Merlin Tuttle kept a journal of his wildlife observations since he was a little kid. When he was a teenager, he spotted gray bats living in a nearby cave. The books he consulted said that they didn't migrate, but he was pretty sure he saw them do just that. When he wrote to the Smithsonian Institution they took him seriously and sent him some bat bands so he could start his own research. He went on to found a conservation group and educated people on the important role bats play in local ecology. His group is now creating new habitat and doing research into a new fungal infection threatening bats, white-nose syndrome.
Why I picked it up: Gene said I should read it. He knows I like science books, and this is another book in the great Scientists in the Field series.
Why I finished it: When Tuttle started writing his own books about bats to dispel the negative image of the animals, he noticed that in pictures, bats were often held by their wings, teeth bared. The bats looked angry and stressed! He decided to take pictures of the bats when they are happy and relaxed, "bats just being bats." The pictures that Uhlman took for the book follow Tuttle’s example: bats eating, hibernating, and hanging out with mom. They’re so adorable! I learned that bats communicate with each other by chattering in frequencies humans can hear -- mothers can find their children in a crowded cave by communicating back and forth -- and that bats are genetically more like primates than like mice! The work that the volunteers are doing creating and maintaining new places for bats to raise their young (they only have one baby a year!) and to safely hibernate is impressive, requiring a lot of research to make sure the bats get what they need.
I'd give it to: Dru, who lives in cave country, for the information about hibernating bats: their heartbeats drop to 10 per minute (instead of the usual 1000) and they end up covered in dew droplets! The caves have to stay cold so the bats don’t wake up during the winter, because if they do they’ll run out of energy before spring.
Eli Papadopoulos is practically royalty. His grandfather founded InfiniCorp. It provides everything from entertainment to food, from government to the domed cities that keep everyone safe. (Motto: “Don’t Worry, InfiniCorp is taking care of everything!”). Soon, Eli will take a job befitting his social status. But agitators from the Friends of Gustavo try to recruit him, and he becomes the focus of unwanted attention from InfiniCorp’s security spheres. When Eli discovers the truth about InfiniCorp and his paranoid, power-hungry cousin, it might be too late for him and the world.
Why I picked it up: Recommended to me by a family that lives nearby and often shares books with me. (Thanks, Roetcissoenders!)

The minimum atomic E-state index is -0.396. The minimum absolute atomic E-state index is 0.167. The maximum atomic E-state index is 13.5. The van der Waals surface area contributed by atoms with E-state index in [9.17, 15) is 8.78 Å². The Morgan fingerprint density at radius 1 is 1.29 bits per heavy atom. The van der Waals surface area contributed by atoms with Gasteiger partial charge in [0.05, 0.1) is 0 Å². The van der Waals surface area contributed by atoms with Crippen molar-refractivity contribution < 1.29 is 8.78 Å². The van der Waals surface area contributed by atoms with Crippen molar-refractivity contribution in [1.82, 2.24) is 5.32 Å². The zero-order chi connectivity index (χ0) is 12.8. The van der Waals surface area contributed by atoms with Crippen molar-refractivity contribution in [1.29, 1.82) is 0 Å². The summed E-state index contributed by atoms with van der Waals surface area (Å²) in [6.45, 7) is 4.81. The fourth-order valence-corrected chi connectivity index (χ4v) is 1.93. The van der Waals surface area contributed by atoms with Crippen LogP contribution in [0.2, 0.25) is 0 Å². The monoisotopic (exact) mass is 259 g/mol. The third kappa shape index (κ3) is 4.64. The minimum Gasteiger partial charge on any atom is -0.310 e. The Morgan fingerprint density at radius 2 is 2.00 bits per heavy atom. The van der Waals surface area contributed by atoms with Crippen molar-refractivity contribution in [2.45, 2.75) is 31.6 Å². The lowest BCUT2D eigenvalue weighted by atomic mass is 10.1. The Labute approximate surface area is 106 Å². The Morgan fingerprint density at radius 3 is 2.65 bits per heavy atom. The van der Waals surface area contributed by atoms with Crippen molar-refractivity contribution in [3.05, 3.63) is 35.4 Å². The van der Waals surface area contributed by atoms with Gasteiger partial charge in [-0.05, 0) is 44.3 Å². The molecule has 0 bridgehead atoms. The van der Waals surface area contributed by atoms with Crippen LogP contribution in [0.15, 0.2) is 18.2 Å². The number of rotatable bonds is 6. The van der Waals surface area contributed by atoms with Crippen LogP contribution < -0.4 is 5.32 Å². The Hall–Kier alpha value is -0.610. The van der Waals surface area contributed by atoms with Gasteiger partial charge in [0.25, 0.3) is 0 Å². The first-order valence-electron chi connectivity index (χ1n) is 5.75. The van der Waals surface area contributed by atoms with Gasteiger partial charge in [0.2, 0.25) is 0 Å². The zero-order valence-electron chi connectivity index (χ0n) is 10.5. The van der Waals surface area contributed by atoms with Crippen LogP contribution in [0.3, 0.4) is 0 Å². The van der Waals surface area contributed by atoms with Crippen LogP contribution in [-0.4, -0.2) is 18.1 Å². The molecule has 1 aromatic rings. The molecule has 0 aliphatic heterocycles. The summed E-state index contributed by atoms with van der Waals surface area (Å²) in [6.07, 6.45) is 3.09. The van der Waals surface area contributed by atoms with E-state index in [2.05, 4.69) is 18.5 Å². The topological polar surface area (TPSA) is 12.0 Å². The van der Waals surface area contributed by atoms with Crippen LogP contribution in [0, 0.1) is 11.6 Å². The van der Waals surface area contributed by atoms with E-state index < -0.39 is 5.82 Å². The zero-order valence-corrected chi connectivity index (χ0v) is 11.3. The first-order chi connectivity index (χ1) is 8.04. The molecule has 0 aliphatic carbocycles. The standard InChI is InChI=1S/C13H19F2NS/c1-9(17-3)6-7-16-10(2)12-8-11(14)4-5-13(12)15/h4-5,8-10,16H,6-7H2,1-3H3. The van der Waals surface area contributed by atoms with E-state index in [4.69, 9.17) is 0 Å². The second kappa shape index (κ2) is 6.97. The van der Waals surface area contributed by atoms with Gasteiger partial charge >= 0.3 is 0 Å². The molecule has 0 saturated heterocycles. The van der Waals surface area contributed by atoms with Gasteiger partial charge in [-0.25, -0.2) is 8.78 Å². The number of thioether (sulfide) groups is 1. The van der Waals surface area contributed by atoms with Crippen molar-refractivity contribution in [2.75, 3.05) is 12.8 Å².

Why I finished it: This was a mixture of environmental disaster, action, and dystopia. That’s a lot to pack into a book for grade-school/middle-school students, but Hughes does a credible job of keeping things hopping and kids turning pages. It was hard to wait for details about what was going on outside the domes and the savages that live there. I am waiting for the sequel.
I'd give it to: My friend Nick, whose family raises ferrets, because Eli has a genetically engineered mongoose that can communicate with him (and that’s close enough). Chloe, whose her family is so eco-conscious they’d prefer to live in a yurt, using only solar power, and eating home-grown organic beets with every meal.
Lena is almost eighteen. In ninety-five days she will have surgery to cure Amor Deliria Nervosa. After the operation, she will no longer be in danger of loving anyone, and will be free of all its negative effects. Then Alex, the boy she sees at her surgery board examination, continues to pop up. Lena is soon wondering whether her feelings are the beginnings of the disease of love. A trip to the Wilds, the area outside the protected city, turns her desire for the treatment into horror. But she will not have a choice about having her feelings removed unless she and Alex make it over the electrified fence, where the Invalids who have caught the disease live.
Why I finished it: My middle school library patrons cannot get enough dystopia about ordered societies that are rotten behind the scenes. Once they catch wind of the devil-may-care romance between Alex and Lena, they will want to see how it turns out, like I did.
I'd give it to: Amber, a former raver, who would enjoy the description of illegal parties in bombed out city blocks, in defiance of the roaming enforcers squads. Chris, who would recognize the sterile society of 1984, Brave New World, and the more recent Matched, because he'd enjoy reading this with his twelve-year-old daughter.
A standard sci-fi setup: humanity is fighting a war with aliens in distant stars, and the soldiers they send there come back many years later, but still young thanks to relativistic effects. This is the story of a married couple, Skip and Chelle. He stayed on Earth, she joined the military. When she returns they are both surprised to find they are still in love despite their considerable age difference.
Why I picked it up: Most of the action also takes place on a cruise ship, and I'm still feeling nostalgic about our family's Disney Cruise a couple of years ago. It, too, had pirates and aliens.
Why I finished it: As a welcome-home gift Skip brings Chelle's mother back to life (it's the future, remember?). She is a lot closer to Skip's age than her daughter is, and their mature sexual tension is both uncomfortable and sweet.